When it comes to transmitting video and audio from a player to a display, there are two standards: DisplayPort (DP) and HDMI. Apart from the clearly distinctive connectors, what are the differences between the two? They are basically designed to do the same thing, right?
HDMI, short for High-Definition Multimedia Interface, is the more common of the two. It is the standard you often find on televisions and PCs.
The 19-pin HDMI connectors are commonly found in 3 different shapes: Standard HDMI that is mainly found on TVs and laptops, Type C Mini-HDMI that is usually found on tablets and laptops, and Type D HDMI that is often found on tablets and smartphones.
There are also multiple HDMI versions. HDMI Version 1.4 supports video resolutions up to 3840 x 2160 at 30 Hz. The 3840 x 2160 video resolution is also known as ultra high definition (UHD). The maximum bandwidth for HDMI 1.4 is 10.2 Gbps. HDMI Version 2.0 supports UHD resolution video at 60 Hz and features a max bandwidth of 14.4 Gbps. When HDMI 2.1 is launched, it will support 4K resolutions at 120 Hz and 8K at 60 Hz.
HDMI signals can run over CAT5 or CAT6 cables (up to 50 meters), coaxial cable (up to 90 meters), and optical cables (more than 100 meters).
DisplayPort, on the other hand, has a 20-pin connector typically found in two sizes: the standard DisplayPort connector as well as the Mini DisplayPort that was developed by Apple®.
Like HDMI, there are also multiple DisplayPort versions. DisplayPort 1.2 can support video resolutions up to 3840 x 2160 at a refresh rate of 60 Hz. DisplayPort 1.2 has a maximum bandwidth of 17.28 Gbps. DisplayPort 1.4 supports video resolutions up 5120 x 2800 at 60 Hz and features a max bandwidth of 25.92 Gbps. With high-quality video and faster bandwidth than HDMI, DisplayPort 1.2 and 1.4 cables are perfect connectivity solutions for video walls.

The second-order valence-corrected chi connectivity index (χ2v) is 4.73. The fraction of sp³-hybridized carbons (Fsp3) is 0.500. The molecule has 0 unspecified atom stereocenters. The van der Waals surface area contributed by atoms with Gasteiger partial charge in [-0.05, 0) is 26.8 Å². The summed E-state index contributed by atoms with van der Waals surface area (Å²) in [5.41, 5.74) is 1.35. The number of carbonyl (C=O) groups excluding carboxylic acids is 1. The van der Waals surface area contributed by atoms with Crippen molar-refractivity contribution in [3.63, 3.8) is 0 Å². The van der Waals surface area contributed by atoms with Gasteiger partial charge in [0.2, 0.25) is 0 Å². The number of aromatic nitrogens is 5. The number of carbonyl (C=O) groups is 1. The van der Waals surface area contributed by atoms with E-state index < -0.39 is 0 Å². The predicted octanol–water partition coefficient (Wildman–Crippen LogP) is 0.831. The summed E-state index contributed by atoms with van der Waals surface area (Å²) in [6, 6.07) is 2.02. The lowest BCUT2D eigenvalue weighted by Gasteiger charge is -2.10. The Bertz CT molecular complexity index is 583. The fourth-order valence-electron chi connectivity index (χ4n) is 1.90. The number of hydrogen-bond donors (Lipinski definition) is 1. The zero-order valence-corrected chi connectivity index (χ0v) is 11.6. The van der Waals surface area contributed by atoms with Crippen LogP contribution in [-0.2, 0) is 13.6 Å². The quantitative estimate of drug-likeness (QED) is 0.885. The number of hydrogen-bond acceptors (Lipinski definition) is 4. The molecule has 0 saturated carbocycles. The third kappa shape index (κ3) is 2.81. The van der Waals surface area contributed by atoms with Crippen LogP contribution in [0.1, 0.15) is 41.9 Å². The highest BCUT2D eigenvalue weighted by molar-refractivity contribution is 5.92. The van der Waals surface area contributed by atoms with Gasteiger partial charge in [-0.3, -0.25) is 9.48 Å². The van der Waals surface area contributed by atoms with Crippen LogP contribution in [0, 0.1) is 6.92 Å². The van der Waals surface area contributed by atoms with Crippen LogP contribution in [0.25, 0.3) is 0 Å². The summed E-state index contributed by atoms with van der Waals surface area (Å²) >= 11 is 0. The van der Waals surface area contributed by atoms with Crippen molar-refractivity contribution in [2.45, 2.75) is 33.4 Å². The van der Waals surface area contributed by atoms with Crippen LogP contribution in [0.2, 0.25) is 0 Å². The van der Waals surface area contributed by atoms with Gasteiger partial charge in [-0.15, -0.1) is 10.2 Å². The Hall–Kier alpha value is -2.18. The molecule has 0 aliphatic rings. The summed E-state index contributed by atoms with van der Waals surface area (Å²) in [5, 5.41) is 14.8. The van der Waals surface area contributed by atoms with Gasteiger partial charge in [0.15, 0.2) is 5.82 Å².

Contrary to HDMI, DisplayPort cables cannot carry Ethernet signals, but they can cover up to 20 meters running at 2560 x 1600.
In terms of image quality, there is virtually no difference between DP and HDMI. The newer the version, the higher the supported resolution and maximum bandwidth. As newer versions are made available, it is best to check the version availability rather than the standard.
One item that is frequently overlooked is the actual quality of the HDMI or DisplayPort cable. Many low-cost consumer products do not deliver the proper quality needed for reliable connectivity and performance. Poorly manufactured or low-end cables can also cause problems such as artifacts or pixelation. It is important to use the properly rated cables per their application.
Black Box offers a large selection of trusted HDMI and DisplayPort cables and products. To view our complete list of products, please visit our website at www.blackbox.com.
Thomas Hall has over 30 years’ experience in the Telecom industry. Over his career, he has worked with HFC systems, IPTV networks, and other telecommunications systems. Tom joined Black Box in 2019 as a Product Engineer, where his main focus is on audio and video solutions. He also works with many OEM suppliers to ensure the timely launch of new audio and video products. Tom has a degree in Computer Networking from ITT, and he is a Certified Master Technician from the National Cable Television Institute (NCTI).